## Macroscopic behaviour of Lipschitz random surfaces

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## Abstract

A random field is a random function φ from the square lattice ℤᵈ to some fixed standard Borel space (E, ℰ). A random surface is a random field with the extra condition that E ∈ {ℤ, ℝ} where ℰ is the standard σ-algebra. For random surfaces, one often studies the gradient ∇φ of the random function of interest. Random fields and random surfaces serve as toy models for analysing several phenomena in statistical physics: examples include percolation models, the Ising model, dimer models, the discrete Gaussian free field, and uniformly random Lipschitz functions.

We analyse the specific free energy functional for a class of random fields and for a class of random surfaces. In either case, we are interested in the nature of the minimisers of the specific free energy, and we give a new characterisation of these minimisers even when the model fails to be quasilocal. This immediately leads to a notion of free energy in the spirit of Burton and Keane. In the case of random fields, we derive a concise theory which includes several existing results, and use this theory to prove new results for the Loop O(n) model and the Griffiths singularity model.

The study of the minimisers of the specific free energy is part of a larger programme, where the ultimate goal is to derive strict convexity of the surface tension for random surface models which are monotone in boundary conditions. We prove this conjecture in the case that the model is also Lipschitz, although we also impose some very mild conditions on the representation of the model in terms of an interaction potential to guarantee well-definedness of the statistical mechanical quantities. This in contrast to the work of Sheffield, where the case for strict convexity depends strongly on special properties of the potential, namely that it is a convex nearest-neighbour potential. The results in this thesis include a large deviations principle for (simultaneously) the macroscopic shape and the microscopic statistics of the surface under consideration. Applications include models induced by submodular potentials, that is, potentials which satisfy the Fortuin-Kasteleyn-Ginibre lattice condition. This answers an open question of Sheffield in the Lipschitz case: we derive that the surface tension is strictly convex. We furthermore prove a conjecture of Menz and Tassy: we derive strict convexity of the surface tension for uniformly random graph homomorphisms from ℤᵈ to a k-regular tree, for any d, k ≥ 2. This is remarkable as the target space is not ℤ or ℝ.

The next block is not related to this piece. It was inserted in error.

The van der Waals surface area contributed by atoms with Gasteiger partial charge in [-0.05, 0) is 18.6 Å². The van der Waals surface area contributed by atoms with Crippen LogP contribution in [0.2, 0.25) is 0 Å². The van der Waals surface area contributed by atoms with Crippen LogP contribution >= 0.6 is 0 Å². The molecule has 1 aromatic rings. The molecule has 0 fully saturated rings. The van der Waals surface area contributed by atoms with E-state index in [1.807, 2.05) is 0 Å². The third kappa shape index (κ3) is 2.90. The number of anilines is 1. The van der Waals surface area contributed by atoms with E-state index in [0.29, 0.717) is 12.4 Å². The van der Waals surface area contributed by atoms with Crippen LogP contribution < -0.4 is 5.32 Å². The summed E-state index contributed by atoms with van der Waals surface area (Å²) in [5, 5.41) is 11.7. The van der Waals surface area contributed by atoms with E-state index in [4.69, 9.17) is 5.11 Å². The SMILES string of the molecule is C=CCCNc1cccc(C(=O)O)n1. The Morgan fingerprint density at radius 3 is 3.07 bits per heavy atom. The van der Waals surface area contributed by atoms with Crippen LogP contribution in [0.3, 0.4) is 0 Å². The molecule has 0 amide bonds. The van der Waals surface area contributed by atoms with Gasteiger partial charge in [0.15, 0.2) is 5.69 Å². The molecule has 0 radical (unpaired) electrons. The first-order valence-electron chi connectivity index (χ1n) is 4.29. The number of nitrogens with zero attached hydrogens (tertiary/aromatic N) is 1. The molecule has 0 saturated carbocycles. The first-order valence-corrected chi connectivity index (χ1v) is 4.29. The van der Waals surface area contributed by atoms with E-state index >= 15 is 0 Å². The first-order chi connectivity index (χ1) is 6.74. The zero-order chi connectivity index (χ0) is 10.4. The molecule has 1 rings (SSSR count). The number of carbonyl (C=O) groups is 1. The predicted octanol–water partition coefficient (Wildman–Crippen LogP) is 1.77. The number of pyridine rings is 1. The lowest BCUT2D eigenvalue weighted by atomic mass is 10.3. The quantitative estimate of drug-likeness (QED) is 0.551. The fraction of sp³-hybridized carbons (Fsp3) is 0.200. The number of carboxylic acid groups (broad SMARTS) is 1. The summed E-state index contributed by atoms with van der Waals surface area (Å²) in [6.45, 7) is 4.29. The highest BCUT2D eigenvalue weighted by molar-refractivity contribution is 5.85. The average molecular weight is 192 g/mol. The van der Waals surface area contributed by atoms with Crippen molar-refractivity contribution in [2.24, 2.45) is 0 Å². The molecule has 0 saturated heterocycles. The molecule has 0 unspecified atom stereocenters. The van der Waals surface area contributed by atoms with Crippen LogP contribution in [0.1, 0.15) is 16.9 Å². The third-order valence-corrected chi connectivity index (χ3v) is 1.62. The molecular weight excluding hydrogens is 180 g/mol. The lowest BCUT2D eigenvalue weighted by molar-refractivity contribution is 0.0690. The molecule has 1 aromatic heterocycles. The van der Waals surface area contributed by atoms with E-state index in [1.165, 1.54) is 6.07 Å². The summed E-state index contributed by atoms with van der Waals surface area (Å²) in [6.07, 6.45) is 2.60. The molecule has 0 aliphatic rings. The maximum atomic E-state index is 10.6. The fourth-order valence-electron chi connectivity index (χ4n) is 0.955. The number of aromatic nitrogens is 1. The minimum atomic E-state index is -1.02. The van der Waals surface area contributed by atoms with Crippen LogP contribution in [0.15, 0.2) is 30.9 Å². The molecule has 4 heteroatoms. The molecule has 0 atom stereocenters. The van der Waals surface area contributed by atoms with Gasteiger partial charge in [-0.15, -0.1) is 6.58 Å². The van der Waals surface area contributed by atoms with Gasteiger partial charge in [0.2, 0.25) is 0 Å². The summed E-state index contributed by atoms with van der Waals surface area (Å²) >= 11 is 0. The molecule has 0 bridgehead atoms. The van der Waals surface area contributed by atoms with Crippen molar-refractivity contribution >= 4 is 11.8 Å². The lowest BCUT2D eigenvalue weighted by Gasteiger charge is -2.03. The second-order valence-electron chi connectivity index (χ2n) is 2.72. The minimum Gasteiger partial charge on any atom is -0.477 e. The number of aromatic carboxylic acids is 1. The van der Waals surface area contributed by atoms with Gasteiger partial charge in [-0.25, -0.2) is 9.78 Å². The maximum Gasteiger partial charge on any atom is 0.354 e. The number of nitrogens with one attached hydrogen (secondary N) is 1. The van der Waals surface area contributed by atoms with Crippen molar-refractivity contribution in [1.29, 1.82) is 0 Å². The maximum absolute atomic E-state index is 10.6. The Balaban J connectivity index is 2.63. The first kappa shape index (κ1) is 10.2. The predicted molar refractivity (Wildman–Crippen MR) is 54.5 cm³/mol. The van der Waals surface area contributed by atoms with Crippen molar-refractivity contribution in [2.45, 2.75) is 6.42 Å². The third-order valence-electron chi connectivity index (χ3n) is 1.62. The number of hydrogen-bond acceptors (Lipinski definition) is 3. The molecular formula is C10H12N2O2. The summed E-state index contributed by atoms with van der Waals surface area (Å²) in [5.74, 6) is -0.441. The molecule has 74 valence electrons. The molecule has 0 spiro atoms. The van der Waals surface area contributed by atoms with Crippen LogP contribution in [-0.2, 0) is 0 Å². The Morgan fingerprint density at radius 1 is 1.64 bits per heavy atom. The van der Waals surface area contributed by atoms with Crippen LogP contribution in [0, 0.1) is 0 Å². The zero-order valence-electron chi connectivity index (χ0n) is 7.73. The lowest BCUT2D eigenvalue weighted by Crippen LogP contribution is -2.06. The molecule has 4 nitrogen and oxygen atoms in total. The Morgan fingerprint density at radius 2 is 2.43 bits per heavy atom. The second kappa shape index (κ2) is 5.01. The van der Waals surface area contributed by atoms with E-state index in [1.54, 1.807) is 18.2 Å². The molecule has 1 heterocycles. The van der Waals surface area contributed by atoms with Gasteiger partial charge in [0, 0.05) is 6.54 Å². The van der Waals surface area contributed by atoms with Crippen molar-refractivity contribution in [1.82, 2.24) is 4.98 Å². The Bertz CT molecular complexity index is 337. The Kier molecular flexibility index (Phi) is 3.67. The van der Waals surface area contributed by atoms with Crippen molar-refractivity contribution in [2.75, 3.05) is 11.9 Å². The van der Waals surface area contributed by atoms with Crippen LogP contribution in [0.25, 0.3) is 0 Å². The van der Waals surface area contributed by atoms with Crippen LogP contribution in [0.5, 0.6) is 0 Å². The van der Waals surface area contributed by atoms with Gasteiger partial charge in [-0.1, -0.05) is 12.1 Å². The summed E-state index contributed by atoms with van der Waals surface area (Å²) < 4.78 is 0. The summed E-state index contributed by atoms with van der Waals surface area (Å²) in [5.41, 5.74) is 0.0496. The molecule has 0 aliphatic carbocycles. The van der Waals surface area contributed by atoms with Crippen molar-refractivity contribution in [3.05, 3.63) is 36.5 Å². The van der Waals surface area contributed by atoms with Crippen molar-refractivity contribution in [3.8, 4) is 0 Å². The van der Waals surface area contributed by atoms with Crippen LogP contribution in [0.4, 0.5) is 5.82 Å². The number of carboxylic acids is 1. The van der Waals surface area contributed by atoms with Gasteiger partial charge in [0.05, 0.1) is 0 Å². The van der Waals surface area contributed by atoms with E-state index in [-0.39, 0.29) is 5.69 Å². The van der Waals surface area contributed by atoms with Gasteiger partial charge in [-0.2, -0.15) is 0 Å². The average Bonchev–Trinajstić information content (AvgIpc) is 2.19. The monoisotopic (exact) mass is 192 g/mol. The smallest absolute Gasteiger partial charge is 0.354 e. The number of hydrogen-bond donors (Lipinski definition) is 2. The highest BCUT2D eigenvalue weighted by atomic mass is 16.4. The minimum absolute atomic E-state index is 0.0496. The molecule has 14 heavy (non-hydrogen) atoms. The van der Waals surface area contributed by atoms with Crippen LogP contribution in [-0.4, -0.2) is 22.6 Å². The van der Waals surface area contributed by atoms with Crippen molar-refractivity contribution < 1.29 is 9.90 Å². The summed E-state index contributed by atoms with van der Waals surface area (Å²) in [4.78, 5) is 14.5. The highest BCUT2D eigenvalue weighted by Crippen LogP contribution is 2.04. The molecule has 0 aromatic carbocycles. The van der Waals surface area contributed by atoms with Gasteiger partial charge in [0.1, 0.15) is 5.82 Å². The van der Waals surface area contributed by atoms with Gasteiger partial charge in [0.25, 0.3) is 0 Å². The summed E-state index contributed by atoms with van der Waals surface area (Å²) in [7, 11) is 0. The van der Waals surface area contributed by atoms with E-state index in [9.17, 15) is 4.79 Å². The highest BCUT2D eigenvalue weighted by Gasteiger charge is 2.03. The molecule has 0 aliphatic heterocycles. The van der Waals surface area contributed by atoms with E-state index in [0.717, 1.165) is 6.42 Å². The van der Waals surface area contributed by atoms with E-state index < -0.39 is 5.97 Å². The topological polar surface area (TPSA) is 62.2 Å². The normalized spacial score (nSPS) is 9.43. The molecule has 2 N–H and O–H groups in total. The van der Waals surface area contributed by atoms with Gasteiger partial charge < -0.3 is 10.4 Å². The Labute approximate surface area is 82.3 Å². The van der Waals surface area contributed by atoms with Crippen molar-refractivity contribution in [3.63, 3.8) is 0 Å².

Finally, we prove new results for a generalisation of the hexagonal dimer model to higher dimensions. We give a much more direct version of Sheffield's proof for strict convexity of the surface tension, tailored to the special structure of the model. The same structure implies an identity for the covariance structure of the model in terms of its random geometry. We also derive a generalised Kasteleyn theory: the partition function of the model equals the Cayley hyperdeterminant of the hypergraph which is the natural dual to the graph supporting the generalised model.